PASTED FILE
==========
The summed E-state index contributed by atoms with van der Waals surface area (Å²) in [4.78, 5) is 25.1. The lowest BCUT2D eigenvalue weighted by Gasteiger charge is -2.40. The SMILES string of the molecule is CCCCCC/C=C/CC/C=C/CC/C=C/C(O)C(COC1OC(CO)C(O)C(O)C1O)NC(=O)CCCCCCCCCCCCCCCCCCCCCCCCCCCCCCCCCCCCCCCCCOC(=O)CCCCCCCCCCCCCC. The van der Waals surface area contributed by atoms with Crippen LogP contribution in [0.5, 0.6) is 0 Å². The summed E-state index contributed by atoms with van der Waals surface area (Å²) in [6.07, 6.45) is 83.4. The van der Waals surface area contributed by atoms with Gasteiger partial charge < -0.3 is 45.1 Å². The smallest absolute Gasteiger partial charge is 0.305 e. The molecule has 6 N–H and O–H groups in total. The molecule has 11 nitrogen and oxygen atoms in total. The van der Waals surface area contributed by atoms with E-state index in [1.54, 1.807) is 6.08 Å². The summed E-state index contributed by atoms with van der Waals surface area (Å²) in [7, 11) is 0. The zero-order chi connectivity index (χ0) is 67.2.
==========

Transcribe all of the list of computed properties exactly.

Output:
The summed E-state index contributed by atoms with van der Waals surface area (Å²) in [4.78, 5) is 25.1. The lowest BCUT2D eigenvalue weighted by Gasteiger charge is -2.40. The SMILES string of the molecule is CCCCCC/C=C/CC/C=C/CC/C=C/C(O)C(COC1OC(CO)C(O)C(O)C1O)NC(=O)CCCCCCCCCCCCCCCCCCCCCCCCCCCCCCCCCCCCCCCCCOC(=O)CCCCCCCCCCCCCC. The van der Waals surface area contributed by atoms with Crippen LogP contribution in [0.5, 0.6) is 0 Å². The summed E-state index contributed by atoms with van der Waals surface area (Å²) in [6.07, 6.45) is 83.4. The van der Waals surface area contributed by atoms with Gasteiger partial charge < -0.3 is 45.1 Å². The smallest absolute Gasteiger partial charge is 0.305 e. The molecule has 6 N–H and O–H groups in total. The molecule has 11 nitrogen and oxygen atoms in total. The van der Waals surface area contributed by atoms with E-state index in [1.54, 1.807) is 6.08 Å². The summed E-state index contributed by atoms with van der Waals surface area (Å²) in [7, 11) is 0. The zero-order chi connectivity index (χ0) is 67.2.